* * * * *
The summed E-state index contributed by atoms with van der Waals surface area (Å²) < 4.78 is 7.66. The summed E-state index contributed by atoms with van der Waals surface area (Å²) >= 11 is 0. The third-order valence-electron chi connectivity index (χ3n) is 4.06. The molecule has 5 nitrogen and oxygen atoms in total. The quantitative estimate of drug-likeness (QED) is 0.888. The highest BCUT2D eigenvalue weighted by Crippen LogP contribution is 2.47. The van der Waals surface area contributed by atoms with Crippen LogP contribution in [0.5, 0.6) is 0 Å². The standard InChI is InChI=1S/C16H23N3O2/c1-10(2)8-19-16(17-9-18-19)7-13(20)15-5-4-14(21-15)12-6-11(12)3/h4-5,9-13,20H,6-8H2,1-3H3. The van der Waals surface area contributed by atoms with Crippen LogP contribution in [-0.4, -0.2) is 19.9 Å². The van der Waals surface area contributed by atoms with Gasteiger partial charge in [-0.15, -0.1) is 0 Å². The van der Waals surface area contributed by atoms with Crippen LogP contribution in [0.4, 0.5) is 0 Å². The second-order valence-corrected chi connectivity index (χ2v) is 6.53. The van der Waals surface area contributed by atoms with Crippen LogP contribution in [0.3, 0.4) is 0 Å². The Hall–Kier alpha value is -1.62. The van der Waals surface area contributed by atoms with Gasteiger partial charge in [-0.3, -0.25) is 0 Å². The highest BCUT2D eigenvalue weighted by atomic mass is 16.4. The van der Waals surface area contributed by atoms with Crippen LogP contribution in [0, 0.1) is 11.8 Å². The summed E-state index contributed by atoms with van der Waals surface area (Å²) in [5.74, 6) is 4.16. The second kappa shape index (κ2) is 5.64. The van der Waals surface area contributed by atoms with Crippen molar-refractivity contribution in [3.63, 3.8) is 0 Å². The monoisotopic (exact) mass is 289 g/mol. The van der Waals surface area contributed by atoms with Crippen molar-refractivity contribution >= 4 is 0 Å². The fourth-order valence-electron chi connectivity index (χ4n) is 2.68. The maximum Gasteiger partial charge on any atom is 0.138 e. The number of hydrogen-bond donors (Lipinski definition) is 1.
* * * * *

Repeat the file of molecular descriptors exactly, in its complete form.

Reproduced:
The summed E-state index contributed by atoms with van der Waals surface area (Å²) < 4.78 is 7.66. The summed E-state index contributed by atoms with van der Waals surface area (Å²) >= 11 is 0. The third-order valence-electron chi connectivity index (χ3n) is 4.06. The molecule has 5 nitrogen and oxygen atoms in total. The quantitative estimate of drug-likeness (QED) is 0.888. The highest BCUT2D eigenvalue weighted by Crippen LogP contribution is 2.47. The van der Waals surface area contributed by atoms with Crippen LogP contribution in [0.5, 0.6) is 0 Å². The standard InChI is InChI=1S/C16H23N3O2/c1-10(2)8-19-16(17-9-18-19)7-13(20)15-5-4-14(21-15)12-6-11(12)3/h4-5,9-13,20H,6-8H2,1-3H3. The van der Waals surface area contributed by atoms with Crippen LogP contribution in [-0.4, -0.2) is 19.9 Å². The van der Waals surface area contributed by atoms with Gasteiger partial charge in [-0.15, -0.1) is 0 Å². The van der Waals surface area contributed by atoms with Crippen LogP contribution in [0.4, 0.5) is 0 Å². The second-order valence-corrected chi connectivity index (χ2v) is 6.53. The van der Waals surface area contributed by atoms with Crippen LogP contribution in [0.3, 0.4) is 0 Å². The Hall–Kier alpha value is -1.62. The van der Waals surface area contributed by atoms with Gasteiger partial charge in [-0.3, -0.25) is 0 Å². The highest BCUT2D eigenvalue weighted by atomic mass is 16.4. The van der Waals surface area contributed by atoms with Crippen LogP contribution in [0, 0.1) is 11.8 Å². The summed E-state index contributed by atoms with van der Waals surface area (Å²) in [5.74, 6) is 4.16. The second kappa shape index (κ2) is 5.64. The van der Waals surface area contributed by atoms with Crippen molar-refractivity contribution in [3.63, 3.8) is 0 Å². The monoisotopic (exact) mass is 289 g/mol. The van der Waals surface area contributed by atoms with Crippen molar-refractivity contribution >= 4 is 0 Å². The fourth-order valence-electron chi connectivity index (χ4n) is 2.68. The maximum Gasteiger partial charge on any atom is 0.138 e. The number of hydrogen-bond donors (Lipinski definition) is 1.